If you were to ask which game introduced catgirls to tabletop role-playing, some might point to イサー・ウェン=アー “Itha Wen Ua” (1991), citing as evidence the cover art which looks like it was made from a color negative and tellingly has a catgirl front and right of center.
The box set has doujin production values. The game gives players the option of 9 classes—all of which you’ve seen before—and 11 races. The races are human, drow, elf, dwarf, gnome, tindaruratti (a person with a dog head), giant, catperson, half-demon, half-vampire, and fairy. Some combinations of race and class are uncommon or not possible. Characters earn experience points and advance in level. The brown basic box set covers levels 1–5 and Treasure House also produced a black box set for levels 6–16 and a blue box set for levels 17–34. The game calls for the use of polyhedral dice: d10, d8, d6, and d4, which as far as I know were not included in the box set.
As the box set doesn’t include a scenario and there isn’t much in the way of an explanation of how to write or run one, this one doesn’t appear to be aimed at first time players. The end credits include an illustration of the Treasure House staff hard at work on their Macintosh computer. And wearing their cat ears.
Box contents: • saddle-stapled B5 rulebook, 60 pp. • 10 character sheets • double-sided reference sheet • Treasure House survey card • user registration slip with a serial number
ファンタズム・アドベンチャー “Phantasm Adventure” (1988) is a fantasy RPG designed by Troy Christensen, an American attending school in Japan. The translation credits suggest Christensen wrote the rules in English. They aren’t available in English to my knowledge, though an advanced version of the game did get published in both Japanese and English. The cover art is by Akihiro Yamada, who also did the covers for the four supplements (not pictured) Dainihonkaiga published in support of the game.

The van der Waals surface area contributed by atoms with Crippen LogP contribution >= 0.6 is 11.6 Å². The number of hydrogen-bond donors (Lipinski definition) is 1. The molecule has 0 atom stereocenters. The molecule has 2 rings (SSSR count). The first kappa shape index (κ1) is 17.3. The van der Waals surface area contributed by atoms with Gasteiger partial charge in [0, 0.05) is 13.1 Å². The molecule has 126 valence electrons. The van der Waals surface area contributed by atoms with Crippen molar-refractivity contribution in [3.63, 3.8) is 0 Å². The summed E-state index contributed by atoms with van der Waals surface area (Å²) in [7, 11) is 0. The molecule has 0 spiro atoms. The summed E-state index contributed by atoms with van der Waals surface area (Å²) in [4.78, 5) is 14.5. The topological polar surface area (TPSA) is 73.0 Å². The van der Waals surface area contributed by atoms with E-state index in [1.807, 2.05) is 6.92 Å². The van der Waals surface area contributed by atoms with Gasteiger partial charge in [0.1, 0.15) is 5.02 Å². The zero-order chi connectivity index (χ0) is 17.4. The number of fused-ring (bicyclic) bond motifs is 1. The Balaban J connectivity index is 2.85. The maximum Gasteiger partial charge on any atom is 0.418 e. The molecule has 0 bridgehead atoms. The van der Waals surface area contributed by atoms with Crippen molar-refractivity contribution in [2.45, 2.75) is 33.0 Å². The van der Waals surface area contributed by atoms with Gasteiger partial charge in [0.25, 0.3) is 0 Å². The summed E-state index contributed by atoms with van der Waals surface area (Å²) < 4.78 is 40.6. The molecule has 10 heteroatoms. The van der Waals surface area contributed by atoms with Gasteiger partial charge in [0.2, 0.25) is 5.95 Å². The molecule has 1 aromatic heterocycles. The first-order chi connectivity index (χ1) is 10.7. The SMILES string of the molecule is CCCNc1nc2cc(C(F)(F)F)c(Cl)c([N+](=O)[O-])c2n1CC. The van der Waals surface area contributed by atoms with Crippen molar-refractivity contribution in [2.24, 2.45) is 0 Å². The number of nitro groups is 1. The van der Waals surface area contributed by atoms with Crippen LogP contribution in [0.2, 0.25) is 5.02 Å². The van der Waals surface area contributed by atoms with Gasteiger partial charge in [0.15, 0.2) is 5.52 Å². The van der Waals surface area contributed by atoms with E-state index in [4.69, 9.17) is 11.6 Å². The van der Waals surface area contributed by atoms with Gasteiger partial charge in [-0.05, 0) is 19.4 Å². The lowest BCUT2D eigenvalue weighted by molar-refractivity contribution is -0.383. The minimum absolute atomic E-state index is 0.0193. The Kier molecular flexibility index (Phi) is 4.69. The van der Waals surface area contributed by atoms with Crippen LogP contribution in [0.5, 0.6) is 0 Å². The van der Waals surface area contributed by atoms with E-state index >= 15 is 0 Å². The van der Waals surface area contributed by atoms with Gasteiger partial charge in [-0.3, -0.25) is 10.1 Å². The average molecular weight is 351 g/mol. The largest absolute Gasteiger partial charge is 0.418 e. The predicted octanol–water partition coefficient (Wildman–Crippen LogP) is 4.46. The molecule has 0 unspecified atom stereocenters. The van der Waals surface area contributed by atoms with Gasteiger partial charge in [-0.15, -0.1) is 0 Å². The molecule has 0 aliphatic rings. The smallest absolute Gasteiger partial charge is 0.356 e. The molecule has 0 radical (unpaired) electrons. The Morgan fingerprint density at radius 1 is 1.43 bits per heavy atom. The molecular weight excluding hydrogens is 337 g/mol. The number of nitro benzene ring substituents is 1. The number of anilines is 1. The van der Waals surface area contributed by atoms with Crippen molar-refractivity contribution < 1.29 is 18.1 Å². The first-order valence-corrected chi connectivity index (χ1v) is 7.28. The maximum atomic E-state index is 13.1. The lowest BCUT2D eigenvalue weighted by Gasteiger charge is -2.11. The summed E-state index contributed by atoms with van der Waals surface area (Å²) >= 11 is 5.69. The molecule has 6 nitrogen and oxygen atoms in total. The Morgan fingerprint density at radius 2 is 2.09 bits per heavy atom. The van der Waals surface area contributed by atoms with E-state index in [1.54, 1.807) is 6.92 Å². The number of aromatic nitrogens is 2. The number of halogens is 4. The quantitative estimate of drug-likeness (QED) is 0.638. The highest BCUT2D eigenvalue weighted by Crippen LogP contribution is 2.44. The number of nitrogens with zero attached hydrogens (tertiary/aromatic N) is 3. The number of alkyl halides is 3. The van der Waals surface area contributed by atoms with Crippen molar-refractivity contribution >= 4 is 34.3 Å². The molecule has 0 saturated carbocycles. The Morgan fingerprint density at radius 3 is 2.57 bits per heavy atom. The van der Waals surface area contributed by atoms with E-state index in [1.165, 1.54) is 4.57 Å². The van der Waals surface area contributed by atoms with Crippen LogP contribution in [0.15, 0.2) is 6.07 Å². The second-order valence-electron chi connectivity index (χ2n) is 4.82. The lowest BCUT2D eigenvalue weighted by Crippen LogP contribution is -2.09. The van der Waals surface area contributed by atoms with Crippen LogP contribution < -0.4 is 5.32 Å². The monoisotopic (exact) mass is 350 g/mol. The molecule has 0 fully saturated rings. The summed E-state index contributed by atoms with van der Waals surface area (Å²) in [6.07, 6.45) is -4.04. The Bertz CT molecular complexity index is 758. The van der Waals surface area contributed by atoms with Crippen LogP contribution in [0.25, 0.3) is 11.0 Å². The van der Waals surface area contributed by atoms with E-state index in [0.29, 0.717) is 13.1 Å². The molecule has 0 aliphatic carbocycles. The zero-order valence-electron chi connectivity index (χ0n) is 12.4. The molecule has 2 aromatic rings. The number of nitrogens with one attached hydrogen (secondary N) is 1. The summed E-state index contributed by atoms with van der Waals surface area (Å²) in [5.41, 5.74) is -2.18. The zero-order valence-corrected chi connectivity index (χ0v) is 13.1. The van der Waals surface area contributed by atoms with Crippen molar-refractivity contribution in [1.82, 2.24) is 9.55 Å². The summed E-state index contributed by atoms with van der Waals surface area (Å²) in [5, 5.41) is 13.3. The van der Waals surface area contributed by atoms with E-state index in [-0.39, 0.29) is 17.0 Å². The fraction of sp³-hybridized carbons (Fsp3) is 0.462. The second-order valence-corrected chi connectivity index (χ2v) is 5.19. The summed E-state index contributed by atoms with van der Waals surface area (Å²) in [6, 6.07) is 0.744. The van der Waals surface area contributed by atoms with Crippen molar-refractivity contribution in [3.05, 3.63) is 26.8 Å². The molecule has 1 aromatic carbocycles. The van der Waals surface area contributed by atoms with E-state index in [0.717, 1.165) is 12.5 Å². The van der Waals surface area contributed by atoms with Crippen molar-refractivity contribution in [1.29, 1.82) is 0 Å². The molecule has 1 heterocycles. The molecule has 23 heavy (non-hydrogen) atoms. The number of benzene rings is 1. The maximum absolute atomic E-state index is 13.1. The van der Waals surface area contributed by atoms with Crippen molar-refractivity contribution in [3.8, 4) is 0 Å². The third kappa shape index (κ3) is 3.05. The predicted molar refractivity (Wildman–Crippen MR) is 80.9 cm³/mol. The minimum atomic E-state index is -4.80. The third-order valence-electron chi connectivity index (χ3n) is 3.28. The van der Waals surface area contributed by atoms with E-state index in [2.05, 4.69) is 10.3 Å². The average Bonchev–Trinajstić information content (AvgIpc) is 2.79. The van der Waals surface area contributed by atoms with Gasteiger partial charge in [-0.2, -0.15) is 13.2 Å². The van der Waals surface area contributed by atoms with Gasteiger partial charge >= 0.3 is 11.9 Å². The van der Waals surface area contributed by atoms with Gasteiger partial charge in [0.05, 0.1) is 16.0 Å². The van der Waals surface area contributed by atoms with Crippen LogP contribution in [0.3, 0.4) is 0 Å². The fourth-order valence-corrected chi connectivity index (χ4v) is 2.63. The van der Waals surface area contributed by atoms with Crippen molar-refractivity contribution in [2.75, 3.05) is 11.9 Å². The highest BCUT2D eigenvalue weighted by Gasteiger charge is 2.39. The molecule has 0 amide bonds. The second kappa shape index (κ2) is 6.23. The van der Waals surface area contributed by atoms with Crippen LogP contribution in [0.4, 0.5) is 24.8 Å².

PA offers 75 playable races. You can be a human, elf, dwarf, minotaur, centaur, goblin, giant, fairy, insect man, treant, slime, or even something resembling a xorn. Pretty much any sentient monster in Dungeons & Dragons is playable. A d100 roll is made and a table accounting for race is consulted to determine the character’s homeland. Six d100 rolls are then made to determine arm strength, stamina, bravery, cleverness, intelligence, and ego. Both race and homeland contribute bonuses or penalties to the six abilities.
The character next chooses his 6 skills. Or the character can forego 3 skills—or 5 skills depending on the character’s homeland—to have a capacity for magic instead. However, the character does not start out able to cast spells. Experience points must be acquired and spent to learn them. The character also chooses one of six clans to belong to, and rolls a d10 to determine rank in the clan, with higher standing conferring more benefits. One can spend money to improve rank. Finally, the character can belong to a religious cult. Members of the cult can be one of twenty levels. Characters start at the first level and spend experience points to advance.
PA’s biggest claim to fame might be that it allows you to play a catgirl. D&D has “rakastas” and Traveller has “aslan”, but sadly these are humans with cat heads. A proper catgirl is a human with cat ears and a tail. Catgirls are a special case of kemonomimi (people with animal ears and a tail). Having a human face enhances the emotional effect and makes cosplay easier. In PA cat people can see in the dark and have retractable claws which give them a +1 when attacking barehanded.